While last Tuesday’s elections may well affect broadcast regulation in the future, there were several regulatory developments in the last week of immediate significance to broadcasters. Here is a summary of some of those developments, with links to where you can go to find more information as to how these actions may affect your operations.
Earlier this week, the FCC announced that changes in its processing of LPFM and Noncommercial (NCE) full-power station applications became effective on October 30. We wrote about some of those changes here and here. Of immediate importance is the need to include a certification of reasonable transmitter site assurance in any application for any…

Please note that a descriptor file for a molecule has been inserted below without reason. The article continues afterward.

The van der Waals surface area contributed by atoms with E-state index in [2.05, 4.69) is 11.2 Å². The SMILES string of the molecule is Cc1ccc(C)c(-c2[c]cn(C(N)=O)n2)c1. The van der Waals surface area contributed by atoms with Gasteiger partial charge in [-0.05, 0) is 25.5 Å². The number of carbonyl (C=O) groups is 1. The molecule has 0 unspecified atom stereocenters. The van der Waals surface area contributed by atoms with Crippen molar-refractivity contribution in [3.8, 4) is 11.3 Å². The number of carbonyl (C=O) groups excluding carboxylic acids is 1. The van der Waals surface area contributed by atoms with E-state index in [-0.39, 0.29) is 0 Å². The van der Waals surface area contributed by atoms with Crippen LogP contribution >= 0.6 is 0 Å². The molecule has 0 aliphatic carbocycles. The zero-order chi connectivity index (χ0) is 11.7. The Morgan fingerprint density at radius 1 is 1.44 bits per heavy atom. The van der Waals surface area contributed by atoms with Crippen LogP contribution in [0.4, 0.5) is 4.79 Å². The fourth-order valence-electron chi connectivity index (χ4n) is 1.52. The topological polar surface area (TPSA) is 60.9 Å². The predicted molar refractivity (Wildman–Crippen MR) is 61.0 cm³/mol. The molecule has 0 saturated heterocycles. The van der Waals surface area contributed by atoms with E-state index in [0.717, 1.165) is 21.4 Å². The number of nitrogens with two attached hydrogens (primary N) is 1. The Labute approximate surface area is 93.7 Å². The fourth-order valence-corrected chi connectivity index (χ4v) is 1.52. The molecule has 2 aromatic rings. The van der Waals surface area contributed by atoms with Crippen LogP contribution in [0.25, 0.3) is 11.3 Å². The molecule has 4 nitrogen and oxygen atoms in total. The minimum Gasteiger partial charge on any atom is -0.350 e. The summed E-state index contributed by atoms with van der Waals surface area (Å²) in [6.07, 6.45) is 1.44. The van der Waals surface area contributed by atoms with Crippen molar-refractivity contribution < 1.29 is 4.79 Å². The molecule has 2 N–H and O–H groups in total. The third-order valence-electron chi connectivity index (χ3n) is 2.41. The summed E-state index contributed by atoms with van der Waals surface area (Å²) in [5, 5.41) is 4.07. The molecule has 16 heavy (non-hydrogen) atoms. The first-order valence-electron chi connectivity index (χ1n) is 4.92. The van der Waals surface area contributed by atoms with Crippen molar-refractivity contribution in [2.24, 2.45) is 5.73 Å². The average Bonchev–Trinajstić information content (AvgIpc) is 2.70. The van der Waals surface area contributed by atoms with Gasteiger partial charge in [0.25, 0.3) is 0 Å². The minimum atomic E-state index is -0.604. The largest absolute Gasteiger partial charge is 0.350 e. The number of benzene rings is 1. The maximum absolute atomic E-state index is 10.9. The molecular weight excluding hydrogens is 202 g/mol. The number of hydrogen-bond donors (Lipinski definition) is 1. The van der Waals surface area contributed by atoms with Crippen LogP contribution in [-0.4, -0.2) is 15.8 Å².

Last week, the FCC adopted an order making numerous changes to its processes for selecting winning applicants among mutually-exclusive applicants for new noncommercial broadcast stations, including noncommercial, reserved band full power FM stations and LPFMs. Applicants are “mutually exclusive” when their technical proposals are in conflict – meaning that if one is granted it would create interference to the other so that the other cannot also be allowed to operate. The changes adopted by the FCC, which we wrote about when first proposed here, affect not only the process of applying for new noncommercial stations and the system for resolving conflicts, but also address the holding period for new stations once construction permits are granted, and the length of permits for LPFM stations.